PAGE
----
The charity Zoom reunion featured Clooney alongside Anthony Edwards, Julianna Margulies, Noah Wyle, Ming-Na Wen, CCH Pounder, Gloria Reuben, Laura Innes, Goran Visnjic, Paul McCrane, Laura Cerón, Yvette Freeman, Connie Marie Brazelton and Ellen Crawford.
It was a trip to the "ER" for everyone on Thursday, but this one was for a good cause as the cast of the NBC juggernaut reunited via Zoom to remember the good times, their meteoric rise to fame and even discuss reboot possibilities.
The rise of streaming has helped the long-running medical drama find a whole new audience, which apparently includes George Clooney's wife Amal. And according to the actress, her watching the show has been "disastrous."
"I forgot all of the terrible things I'd done as Dr. Ross," he quipped during the special broadcast. "My wife keeps going, 'Is that it? Are you done? Season 3 -- do you finally settle down with Nurse Hathaway? It's been a disaster for my marriage."
But revisiting the show nearly three decades after it premiered has helped Clooney see it with new eyes, and appreciate what they were creating amid such chaos. "I have to say, you know, its such great television."
He said he knew they'd struck magic when standing backstage at the show's first upfront event and hearing the crowd going crazy. "We realized at that exact moment -- we knew suddenly, as a bunch of actors who struggled -- suddenly, we’re going to be working for a while," he recalled. "And the joy that came with that."
He went on to note, "People forget when our show came out, in the first few seasons, we were doing tens of millions more [viewers] than "Friends." We knew how lucky we were."
The cast was just as famous as the stars of "Friends," too, at the time, with Margulies remembering a time they were shooting on location and decided to step out for dinner together. "It was like walking with the Beatles," she said. "I remember standing back and they were screaming for the guys."
The 1990s was pretty much the peak for overall viewership numbers, save a few anomalies in later years like "American Idol." Before cable and ultimately streaming options fragmented viewers, it was nothing to draw tens of millions of viewers or more every week.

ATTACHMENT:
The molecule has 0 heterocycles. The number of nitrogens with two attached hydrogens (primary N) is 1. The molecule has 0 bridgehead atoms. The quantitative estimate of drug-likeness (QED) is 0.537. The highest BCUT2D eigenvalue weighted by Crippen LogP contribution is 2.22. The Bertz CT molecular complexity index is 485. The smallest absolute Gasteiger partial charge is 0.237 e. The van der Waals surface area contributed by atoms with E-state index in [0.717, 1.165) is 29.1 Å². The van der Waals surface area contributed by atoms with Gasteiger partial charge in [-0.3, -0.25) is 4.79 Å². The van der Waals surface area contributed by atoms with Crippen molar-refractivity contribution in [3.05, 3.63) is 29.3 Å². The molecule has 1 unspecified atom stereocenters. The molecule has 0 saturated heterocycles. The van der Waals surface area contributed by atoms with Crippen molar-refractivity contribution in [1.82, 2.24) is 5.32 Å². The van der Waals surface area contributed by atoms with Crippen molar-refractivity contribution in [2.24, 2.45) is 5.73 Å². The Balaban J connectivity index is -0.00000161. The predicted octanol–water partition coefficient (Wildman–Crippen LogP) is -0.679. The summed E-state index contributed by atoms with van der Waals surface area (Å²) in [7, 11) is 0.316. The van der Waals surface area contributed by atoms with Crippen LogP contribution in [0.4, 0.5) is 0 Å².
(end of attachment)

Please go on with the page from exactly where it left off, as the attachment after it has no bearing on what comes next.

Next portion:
Margulies recalled the excitement producers felt on a later project when she was able to reach 14 million viewers, comparing it to the 44 million viewers that would have been an average week for "ER" and NBC's massive Thursday night lineup.
"It was appointment television," Clooney added. "I'd been on seven series before that, and not one of them was a success. We got to take a really nice ride on a really wonderful show."
When asked about the possibility of a revival, which seems to be all the rage these days, Wylie was quick to point out that EP/showrunner John Wells never even gave into the notion of franchising the series like the "Chicago" brand or "Law & Order" and "CSI."
As for a reboot now, Clooney wasn't so sure it would work, even as he's been rewatching it with his wife. "I don’t know," he said. "The hardest part is when you look at the show consistently over the years, it would be hard to say that we could do it at the level we did it."
"It’s such great television," he continued. "This is better than anything I see in film or anywhere. I felt that way about a lot of the episodes I saw."
As such, he things it might be impossible to recapture that magic. "It's hard to catch lightning again," he noted.
Margulies echoed Clooney's thought, adding, "I don’t think you can reboot it. I think you have to leave what was so beautiful and move on." She said she feels that even trying would "cheapen" the original.
But there is one aspect of a reboot that does sound appealing. "“I would like to do it just to hang out with this group of people again," said Wen.
Clooney quickly agreed, saying that's why so many of them had quickly agreed to this call. "We were really excited to see each other," he said. "I’m excited to see this gang. We grew up together. These are people that I love. It’s fun to see you guys."